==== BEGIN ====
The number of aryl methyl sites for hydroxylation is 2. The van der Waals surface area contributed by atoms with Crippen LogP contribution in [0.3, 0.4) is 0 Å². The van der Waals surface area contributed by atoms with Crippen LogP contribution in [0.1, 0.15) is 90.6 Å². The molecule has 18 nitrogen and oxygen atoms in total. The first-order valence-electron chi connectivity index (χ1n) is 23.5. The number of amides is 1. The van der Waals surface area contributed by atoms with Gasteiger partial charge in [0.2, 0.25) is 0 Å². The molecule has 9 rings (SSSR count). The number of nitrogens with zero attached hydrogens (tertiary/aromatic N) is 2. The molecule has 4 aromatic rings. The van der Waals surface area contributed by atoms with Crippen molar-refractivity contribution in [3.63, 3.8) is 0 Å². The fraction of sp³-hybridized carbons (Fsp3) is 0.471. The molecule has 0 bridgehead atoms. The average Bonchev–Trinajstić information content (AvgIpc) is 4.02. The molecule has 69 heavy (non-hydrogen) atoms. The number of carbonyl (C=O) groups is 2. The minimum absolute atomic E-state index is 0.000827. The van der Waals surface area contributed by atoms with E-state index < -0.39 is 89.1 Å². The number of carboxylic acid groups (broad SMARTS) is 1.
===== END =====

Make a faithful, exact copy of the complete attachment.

The number of aryl methyl sites for hydroxylation is 2. The van der Waals surface area contributed by atoms with Crippen LogP contribution in [0.3, 0.4) is 0 Å². The van der Waals surface area contributed by atoms with Crippen LogP contribution in [0.1, 0.15) is 90.6 Å². The molecule has 18 nitrogen and oxygen atoms in total. The first-order valence-electron chi connectivity index (χ1n) is 23.5. The number of amides is 1. The van der Waals surface area contributed by atoms with Gasteiger partial charge in [0.2, 0.25) is 0 Å². The molecule has 9 rings (SSSR count). The number of nitrogens with zero attached hydrogens (tertiary/aromatic N) is 2. The molecule has 4 aromatic rings. The van der Waals surface area contributed by atoms with Crippen molar-refractivity contribution in [3.63, 3.8) is 0 Å². The fraction of sp³-hybridized carbons (Fsp3) is 0.471. The molecule has 0 bridgehead atoms. The average Bonchev–Trinajstić information content (AvgIpc) is 4.02. The molecule has 69 heavy (non-hydrogen) atoms. The number of carbonyl (C=O) groups is 2. The minimum absolute atomic E-state index is 0.000827. The van der Waals surface area contributed by atoms with E-state index < -0.39 is 89.1 Å². The number of carboxylic acid groups (broad SMARTS) is 1.